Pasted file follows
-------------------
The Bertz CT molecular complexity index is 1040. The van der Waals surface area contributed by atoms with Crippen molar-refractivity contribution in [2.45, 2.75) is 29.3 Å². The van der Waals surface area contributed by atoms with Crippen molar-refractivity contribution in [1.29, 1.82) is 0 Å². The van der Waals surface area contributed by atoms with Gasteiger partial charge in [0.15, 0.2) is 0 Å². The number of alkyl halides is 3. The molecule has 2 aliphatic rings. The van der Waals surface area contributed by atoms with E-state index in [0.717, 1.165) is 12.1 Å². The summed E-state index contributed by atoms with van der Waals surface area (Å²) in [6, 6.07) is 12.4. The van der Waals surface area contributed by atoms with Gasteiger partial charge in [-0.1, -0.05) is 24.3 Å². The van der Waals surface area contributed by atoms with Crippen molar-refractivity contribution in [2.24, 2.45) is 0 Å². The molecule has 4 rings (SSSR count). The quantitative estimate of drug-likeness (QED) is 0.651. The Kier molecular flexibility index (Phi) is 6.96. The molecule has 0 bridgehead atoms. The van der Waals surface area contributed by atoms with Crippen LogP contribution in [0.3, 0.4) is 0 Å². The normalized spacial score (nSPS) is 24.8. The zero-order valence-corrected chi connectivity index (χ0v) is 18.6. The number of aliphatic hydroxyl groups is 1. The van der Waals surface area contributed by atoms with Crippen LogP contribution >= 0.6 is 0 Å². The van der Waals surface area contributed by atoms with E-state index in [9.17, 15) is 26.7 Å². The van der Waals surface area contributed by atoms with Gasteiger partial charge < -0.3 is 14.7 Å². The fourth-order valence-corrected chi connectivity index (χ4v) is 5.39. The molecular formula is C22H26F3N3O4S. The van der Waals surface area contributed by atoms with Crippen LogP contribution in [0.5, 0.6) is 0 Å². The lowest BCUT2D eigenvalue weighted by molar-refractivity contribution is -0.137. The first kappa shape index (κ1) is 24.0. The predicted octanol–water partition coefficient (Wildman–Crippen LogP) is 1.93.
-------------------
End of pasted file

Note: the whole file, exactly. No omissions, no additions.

The Bertz CT molecular complexity index is 1040. The van der Waals surface area contributed by atoms with Crippen molar-refractivity contribution in [2.45, 2.75) is 29.3 Å². The van der Waals surface area contributed by atoms with Crippen molar-refractivity contribution in [1.29, 1.82) is 0 Å². The van der Waals surface area contributed by atoms with Gasteiger partial charge in [0.15, 0.2) is 0 Å². The number of alkyl halides is 3. The molecule has 2 aliphatic rings. The van der Waals surface area contributed by atoms with E-state index in [0.717, 1.165) is 12.1 Å². The summed E-state index contributed by atoms with van der Waals surface area (Å²) in [6, 6.07) is 12.4. The van der Waals surface area contributed by atoms with Gasteiger partial charge in [-0.1, -0.05) is 24.3 Å². The van der Waals surface area contributed by atoms with Crippen molar-refractivity contribution in [2.24, 2.45) is 0 Å². The molecule has 4 rings (SSSR count). The quantitative estimate of drug-likeness (QED) is 0.651. The Kier molecular flexibility index (Phi) is 6.96. The molecule has 0 bridgehead atoms. The van der Waals surface area contributed by atoms with Crippen LogP contribution in [0.3, 0.4) is 0 Å². The normalized spacial score (nSPS) is 24.8. The zero-order valence-corrected chi connectivity index (χ0v) is 18.6. The number of aliphatic hydroxyl groups is 1. The van der Waals surface area contributed by atoms with Crippen LogP contribution >= 0.6 is 0 Å². The van der Waals surface area contributed by atoms with E-state index in [9.17, 15) is 26.7 Å². The van der Waals surface area contributed by atoms with Gasteiger partial charge < -0.3 is 14.7 Å². The fourth-order valence-corrected chi connectivity index (χ4v) is 5.39. The molecular formula is C22H26F3N3O4S. The van der Waals surface area contributed by atoms with Crippen LogP contribution in [0.5, 0.6) is 0 Å². The lowest BCUT2D eigenvalue weighted by molar-refractivity contribution is -0.137. The first kappa shape index (κ1) is 24.0. The predicted octanol–water partition coefficient (Wildman–Crippen LogP) is 1.93.